Daniel M Jones, an international best-selling author and video influencer with an award winning YouTube channel The Aspie World (the biggest YouTube channel dedicated to autism from an autistic person in the world) features on the podcast. He says, “There still aren’t enough voices out there talking about autism, especially when it comes to autism in the workplace. This new podcast from auticon covers some really interesting topics which will hopefully help people understand each other better, which is such an important and positive step. I am passionate about advocating for autism and I’m so proud be involved in this project to help continue to do that.”

 

Autistic speaker, consultant and social media content creator, who appears on ‘Autism: In conversation with auticon’ concludes,For me, being autistic means having a brain that focuses on the detail first (and enjoys the detail) before building out to the bigger picture. This is the opposite to a neurotypical person will look at the big picture first and work their way into the detail. There are so many myths that surround autism and so I’m really pleased to have been part of auticon’s podcast to help breakdown some of those misconceptions. I hope this will help pave the way for more autistic people being able to find fulfilling employment in an environment that is supportive and inclusive. Ultimately, where I would like things to get to is for employers to see that all employees have needs, regardless of whether the employee is neurodivergent or not. It’s not about treating people equally to be inclusive, it’s about employers treating employees in such a way that no one needs to feel disadvantaged because of their personal needs.”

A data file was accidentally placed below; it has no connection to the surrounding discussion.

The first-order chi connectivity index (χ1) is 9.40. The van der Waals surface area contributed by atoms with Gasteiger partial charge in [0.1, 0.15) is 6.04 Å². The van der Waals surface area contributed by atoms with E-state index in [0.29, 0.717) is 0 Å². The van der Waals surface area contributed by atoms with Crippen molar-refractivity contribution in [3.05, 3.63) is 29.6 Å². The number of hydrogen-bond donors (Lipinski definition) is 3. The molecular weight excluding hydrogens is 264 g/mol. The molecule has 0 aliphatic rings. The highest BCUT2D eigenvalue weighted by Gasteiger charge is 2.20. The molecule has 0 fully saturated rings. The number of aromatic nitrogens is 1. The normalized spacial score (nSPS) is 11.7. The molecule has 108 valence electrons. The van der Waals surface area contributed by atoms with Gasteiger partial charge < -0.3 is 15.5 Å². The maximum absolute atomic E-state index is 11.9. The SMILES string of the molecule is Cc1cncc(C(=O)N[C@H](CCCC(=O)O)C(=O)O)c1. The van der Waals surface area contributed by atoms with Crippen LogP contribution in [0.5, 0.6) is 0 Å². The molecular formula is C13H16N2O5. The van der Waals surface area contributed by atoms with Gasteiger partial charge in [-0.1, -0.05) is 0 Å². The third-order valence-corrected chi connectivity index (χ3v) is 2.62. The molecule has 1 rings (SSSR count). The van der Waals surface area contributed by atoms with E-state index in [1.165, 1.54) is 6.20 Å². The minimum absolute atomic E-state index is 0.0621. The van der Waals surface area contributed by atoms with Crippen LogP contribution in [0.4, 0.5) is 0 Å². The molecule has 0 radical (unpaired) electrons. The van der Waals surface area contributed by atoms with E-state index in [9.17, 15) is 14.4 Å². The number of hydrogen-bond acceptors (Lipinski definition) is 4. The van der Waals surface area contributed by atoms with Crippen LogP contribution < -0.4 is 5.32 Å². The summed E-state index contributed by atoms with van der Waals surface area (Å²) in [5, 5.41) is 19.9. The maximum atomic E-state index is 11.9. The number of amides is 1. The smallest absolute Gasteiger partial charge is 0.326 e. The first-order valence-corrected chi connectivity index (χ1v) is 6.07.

For more information visit www.auticon.co.uk

[1] Research was carried out by OnePoll between 11.08.2021 – 24.08.2021 and surveyed 200 employed UK adults who have a diagnosis of autism.

Notes to editors:

For more information, interview requests, additional case studies or images, please contact Kristy MacLeod: kristy.macleod@auticon.co.uk / 07778 842274

About auticon

auticon is a unique social enterprise which employs autistic adults as IT consultants. It provides an advisory service to clients to support them with the recruitment and onboarding of new candidates, as well as the retention of current employees who are on the autism spectrum. Each client and consultant are also uniquely provided with their own auticon job coach, on-hand to offer ongoing specialist support. auticon has been cited as one of Richard Branson’s top 3 companies he most admires.

Additional quote: